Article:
Purpose: Attention-deficit/hyperactivity disorder (ADHD) medications are used by increasing numbers of reproductive-age women. The safety of these medications during pregnancy has not been well described.
Methods: A systematic review and meta-analysis was performed to evaluate the adverse maternal and neonatal outcomes associated with exposure to ADHD medication during pregnancy. The PubMed and Embase databases were searched to identify potential studies for inclusion.
Results: Eight cohort studies that estimated adverse maternal or neonatal outcomes associated with exposure to ADHD medication during pregnancy were included. Exposure to ADHD medication was associated with an increased risk of neonatal intensive care unit (NICU) admission compared with no exposure at any time (risk ratio (RR) 1.88; 95% confidence interval (CI), 1.7-2.08) and compared with women with exposure either before or after pregnancy (RR 1.38; 95% CI, 1.23-1.54; P < 0.001). Exposure to methylphenidate (MPH) was marginally associated with an increased risk for cardiac malformation (RR 1.27; 95% CI, 0.99-1.63; P = 0.065) compared with no exposure. However, exposure to ADHD medication was not associated with an increased risk for other adverse maternal or neonatal outcomes. This analysis was limited by the small number of studies included and the limited adjustments for the possible confounders in the studies.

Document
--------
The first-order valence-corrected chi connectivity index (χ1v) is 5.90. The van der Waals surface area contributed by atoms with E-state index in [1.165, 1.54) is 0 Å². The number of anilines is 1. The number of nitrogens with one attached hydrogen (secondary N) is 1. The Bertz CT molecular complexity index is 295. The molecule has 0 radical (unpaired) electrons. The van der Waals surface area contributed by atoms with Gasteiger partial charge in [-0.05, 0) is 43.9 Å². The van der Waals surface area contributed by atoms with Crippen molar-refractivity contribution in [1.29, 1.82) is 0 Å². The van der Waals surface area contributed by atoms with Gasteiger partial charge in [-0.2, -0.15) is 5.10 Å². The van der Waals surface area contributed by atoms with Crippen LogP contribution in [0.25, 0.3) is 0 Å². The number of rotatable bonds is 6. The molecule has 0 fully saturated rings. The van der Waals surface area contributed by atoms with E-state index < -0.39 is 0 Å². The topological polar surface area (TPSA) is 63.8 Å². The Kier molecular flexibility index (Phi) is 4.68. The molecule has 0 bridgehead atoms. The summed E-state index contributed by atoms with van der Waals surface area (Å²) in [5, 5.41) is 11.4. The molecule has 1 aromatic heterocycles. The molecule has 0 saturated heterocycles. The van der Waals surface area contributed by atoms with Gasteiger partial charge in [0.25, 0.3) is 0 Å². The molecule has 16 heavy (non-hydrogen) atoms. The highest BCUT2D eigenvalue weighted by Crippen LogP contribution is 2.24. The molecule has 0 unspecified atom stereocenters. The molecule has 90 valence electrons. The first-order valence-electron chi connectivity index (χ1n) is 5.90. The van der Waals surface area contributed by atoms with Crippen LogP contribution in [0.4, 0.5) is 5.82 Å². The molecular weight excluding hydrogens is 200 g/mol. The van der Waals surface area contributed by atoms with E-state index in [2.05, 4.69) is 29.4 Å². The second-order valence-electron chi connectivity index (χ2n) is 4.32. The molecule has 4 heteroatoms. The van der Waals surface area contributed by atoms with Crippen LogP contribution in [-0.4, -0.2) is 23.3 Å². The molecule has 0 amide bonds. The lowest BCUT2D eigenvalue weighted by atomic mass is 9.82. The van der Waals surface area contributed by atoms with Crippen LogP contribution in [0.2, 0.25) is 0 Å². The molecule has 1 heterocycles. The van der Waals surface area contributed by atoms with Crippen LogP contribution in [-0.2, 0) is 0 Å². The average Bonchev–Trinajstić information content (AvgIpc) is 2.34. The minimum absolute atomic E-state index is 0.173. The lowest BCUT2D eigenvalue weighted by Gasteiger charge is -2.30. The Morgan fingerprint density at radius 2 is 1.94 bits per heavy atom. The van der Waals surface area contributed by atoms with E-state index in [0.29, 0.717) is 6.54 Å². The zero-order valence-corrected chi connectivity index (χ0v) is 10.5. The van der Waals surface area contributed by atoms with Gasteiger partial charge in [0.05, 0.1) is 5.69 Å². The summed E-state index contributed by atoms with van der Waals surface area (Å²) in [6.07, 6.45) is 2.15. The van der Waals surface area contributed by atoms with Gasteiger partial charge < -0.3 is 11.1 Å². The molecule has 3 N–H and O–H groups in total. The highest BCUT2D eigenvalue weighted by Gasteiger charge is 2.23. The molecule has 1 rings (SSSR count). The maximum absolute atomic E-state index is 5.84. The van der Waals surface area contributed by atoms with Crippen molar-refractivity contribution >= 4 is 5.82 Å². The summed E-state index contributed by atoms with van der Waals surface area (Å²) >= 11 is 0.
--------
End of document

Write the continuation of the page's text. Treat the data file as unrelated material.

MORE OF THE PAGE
Conclusions: Exposure to ADHD medication during pregnancy does not appear to be associated with adverse maternal or neonatal outcomes. Given the few studies included, further larger, prospective studies that control for important confounders are needed to verify our findings.
Keywords: attention; hyperactivity; pharmacoepidemiology; prenatal.
© 2018 John Wiley & Sons, Ltd.